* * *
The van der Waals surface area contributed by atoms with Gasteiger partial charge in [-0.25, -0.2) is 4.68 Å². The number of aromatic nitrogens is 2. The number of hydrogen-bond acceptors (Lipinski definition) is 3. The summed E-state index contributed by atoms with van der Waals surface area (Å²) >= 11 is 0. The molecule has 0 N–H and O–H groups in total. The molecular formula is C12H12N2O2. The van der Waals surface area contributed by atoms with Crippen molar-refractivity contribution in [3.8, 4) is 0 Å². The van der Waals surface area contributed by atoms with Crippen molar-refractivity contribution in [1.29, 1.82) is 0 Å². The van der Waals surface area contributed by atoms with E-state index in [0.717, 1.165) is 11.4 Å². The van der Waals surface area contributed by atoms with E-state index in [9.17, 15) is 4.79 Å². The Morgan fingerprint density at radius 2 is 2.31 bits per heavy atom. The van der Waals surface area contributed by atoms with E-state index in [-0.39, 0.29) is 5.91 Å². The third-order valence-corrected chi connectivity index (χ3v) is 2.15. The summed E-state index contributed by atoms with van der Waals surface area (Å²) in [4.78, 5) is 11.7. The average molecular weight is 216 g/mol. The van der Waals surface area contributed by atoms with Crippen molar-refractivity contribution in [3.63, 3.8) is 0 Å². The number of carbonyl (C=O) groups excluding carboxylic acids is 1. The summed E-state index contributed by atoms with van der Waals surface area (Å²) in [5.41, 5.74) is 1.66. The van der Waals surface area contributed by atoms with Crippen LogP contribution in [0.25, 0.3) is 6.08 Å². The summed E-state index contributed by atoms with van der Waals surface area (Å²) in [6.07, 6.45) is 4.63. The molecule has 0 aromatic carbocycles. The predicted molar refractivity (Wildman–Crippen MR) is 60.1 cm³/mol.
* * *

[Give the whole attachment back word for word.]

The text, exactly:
The van der Waals surface area contributed by atoms with Gasteiger partial charge in [-0.25, -0.2) is 4.68 Å². The number of aromatic nitrogens is 2. The number of hydrogen-bond acceptors (Lipinski definition) is 3. The summed E-state index contributed by atoms with van der Waals surface area (Å²) >= 11 is 0. The molecule has 0 N–H and O–H groups in total. The molecular formula is C12H12N2O2. The van der Waals surface area contributed by atoms with Crippen molar-refractivity contribution in [3.8, 4) is 0 Å². The van der Waals surface area contributed by atoms with Crippen molar-refractivity contribution in [1.29, 1.82) is 0 Å². The van der Waals surface area contributed by atoms with E-state index in [0.717, 1.165) is 11.4 Å². The van der Waals surface area contributed by atoms with E-state index in [9.17, 15) is 4.79 Å². The Morgan fingerprint density at radius 2 is 2.31 bits per heavy atom. The van der Waals surface area contributed by atoms with E-state index in [-0.39, 0.29) is 5.91 Å². The third-order valence-corrected chi connectivity index (χ3v) is 2.15. The summed E-state index contributed by atoms with van der Waals surface area (Å²) in [4.78, 5) is 11.7. The average molecular weight is 216 g/mol. The van der Waals surface area contributed by atoms with Crippen molar-refractivity contribution in [3.63, 3.8) is 0 Å². The number of carbonyl (C=O) groups excluding carboxylic acids is 1. The summed E-state index contributed by atoms with van der Waals surface area (Å²) in [5.41, 5.74) is 1.66. The van der Waals surface area contributed by atoms with Crippen LogP contribution in [0.25, 0.3) is 6.08 Å². The summed E-state index contributed by atoms with van der Waals surface area (Å²) in [6.07, 6.45) is 4.63. The molecule has 0 aromatic carbocycles. The predicted molar refractivity (Wildman–Crippen MR) is 60.1 cm³/mol.